Hire constant learners.
Customer service should be a highly trained profession. No matter what product or service your company sells, there are always frequent changes to keep up with. That’s just what it takes to stay viable in today’s always-in-flux market. Your agents need to know the ins-and-outs of not only your product, but your company and your industry, too. To be successful in housing all that knowledge and keeping up with change, you need to hire agents who crave learning. Ask behavioral questions like, “how would you solve a problem for a customer if you didn’t know the answer,” to see if candidates would run to their manager for their answer, or if they’d seek it out the information themselves. Search for people who are curious and constantly want to do better. These are the people who want to be coached and get the knowledge and training they need to excel.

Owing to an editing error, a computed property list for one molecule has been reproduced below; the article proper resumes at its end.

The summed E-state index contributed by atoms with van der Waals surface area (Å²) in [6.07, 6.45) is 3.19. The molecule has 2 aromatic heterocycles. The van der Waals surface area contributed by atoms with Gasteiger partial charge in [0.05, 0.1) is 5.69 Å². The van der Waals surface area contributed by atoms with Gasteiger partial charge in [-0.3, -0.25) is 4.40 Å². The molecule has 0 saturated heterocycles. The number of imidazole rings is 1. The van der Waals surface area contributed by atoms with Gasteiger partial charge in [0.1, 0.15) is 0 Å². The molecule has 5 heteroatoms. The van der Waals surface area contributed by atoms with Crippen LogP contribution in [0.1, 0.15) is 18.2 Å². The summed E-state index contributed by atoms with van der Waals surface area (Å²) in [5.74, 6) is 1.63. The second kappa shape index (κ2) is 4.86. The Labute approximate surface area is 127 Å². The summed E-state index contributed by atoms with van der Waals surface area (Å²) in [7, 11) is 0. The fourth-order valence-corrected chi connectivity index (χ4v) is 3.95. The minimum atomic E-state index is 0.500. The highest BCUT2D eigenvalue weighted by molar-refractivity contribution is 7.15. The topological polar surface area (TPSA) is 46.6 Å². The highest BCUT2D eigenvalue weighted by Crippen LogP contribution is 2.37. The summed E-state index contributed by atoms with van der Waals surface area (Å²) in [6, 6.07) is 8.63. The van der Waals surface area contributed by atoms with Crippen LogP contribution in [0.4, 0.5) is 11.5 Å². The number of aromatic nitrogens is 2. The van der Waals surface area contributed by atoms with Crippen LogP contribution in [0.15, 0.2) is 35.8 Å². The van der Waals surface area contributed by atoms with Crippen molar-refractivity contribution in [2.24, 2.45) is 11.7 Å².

Be clear about the type of candidate you’re looking for up front. List the traits you’re seeking in the job description, list the type of experience a person needs to be successful, and set expectations about the core job responsibilities an agent will see in their daily role. But go beyond the resume and job description, too. Spend more time getting to know the personalities, job aspirations, and work styles of your candidates, and you’ll hire fantastic agents.